RefineM Blog

8 Tips for Tighter Project Schedule Management

Image of a large clock in a city.
December 14, 2015

Managing the schedule is a critical function of project managers. Most stakeholders want to know when they can expect value to be delivered from a project. If project managers do not have tight control of the schedule management process, they cannot relay this valuable information and are at greater risk of schedule slippage, delays, and project failure.

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5 Warning Signs Your PMO Could Do More

Image of a man standing at a desk.
December 7, 2015

Project management offices (PMOs) can provide numerous benefits to any organization. They support project managers and provide consistency to their practices through templates and guidance, helping establish stronger governance. PMOs also provide greater visibility to project management across the organization, help align projects to strategic goals, and allocate project management resources to achieve efficient value delivery. If a PMO’s leadership cannot realize these benefits and demonstrate the PMO’s value, the PMO will struggle and may be disbanded.

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Focusing the Daily Scrum

Image of a Rugby Team
November 15, 2015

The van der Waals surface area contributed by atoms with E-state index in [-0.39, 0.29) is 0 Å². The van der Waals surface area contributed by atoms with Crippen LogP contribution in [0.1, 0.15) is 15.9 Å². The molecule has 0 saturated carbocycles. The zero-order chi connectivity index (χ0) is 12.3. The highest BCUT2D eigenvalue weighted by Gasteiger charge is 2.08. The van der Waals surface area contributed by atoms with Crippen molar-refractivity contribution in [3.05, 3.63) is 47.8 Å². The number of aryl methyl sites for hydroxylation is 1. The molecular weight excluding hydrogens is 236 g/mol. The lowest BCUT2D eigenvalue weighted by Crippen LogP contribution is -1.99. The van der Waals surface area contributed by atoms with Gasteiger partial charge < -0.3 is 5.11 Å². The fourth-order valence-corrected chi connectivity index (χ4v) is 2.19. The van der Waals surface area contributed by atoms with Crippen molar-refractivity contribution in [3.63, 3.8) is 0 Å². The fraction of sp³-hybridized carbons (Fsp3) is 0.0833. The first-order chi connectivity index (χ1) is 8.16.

Imagine your agile team is lost in the woods and looking for the way out. It’s important to know that one team member caught fish for everyone, while another pitched tents, and two others explored the surroundings. However, if the team still doesn’t know the way out of the woods, then they are still lost. If this situation sounds like your daily Scrum, you may benefit from some methods to help focus this critical ceremony.

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5 Signs That Your Staffing Is Stretched To the Limits

Photo of someone throwing papers in the air.
November 6, 2015

Your people are the core of your business. If they are stretched to their limits, your organization may face multiple issues, including lower morale, project delays, cost overruns, and high turnover. Recognizing the following five signs of staff overload can help you ease the burden on your staff. Easing their burden not only empowers them to deliver projects successfully but also to use their creativity to develop better solutions that meet or exceed stakeholders’ expectations.

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Seven Tips for Passing the Certified Associate in Project Management (CAPM)® Exam

Photo of CAPM Exam Study Materials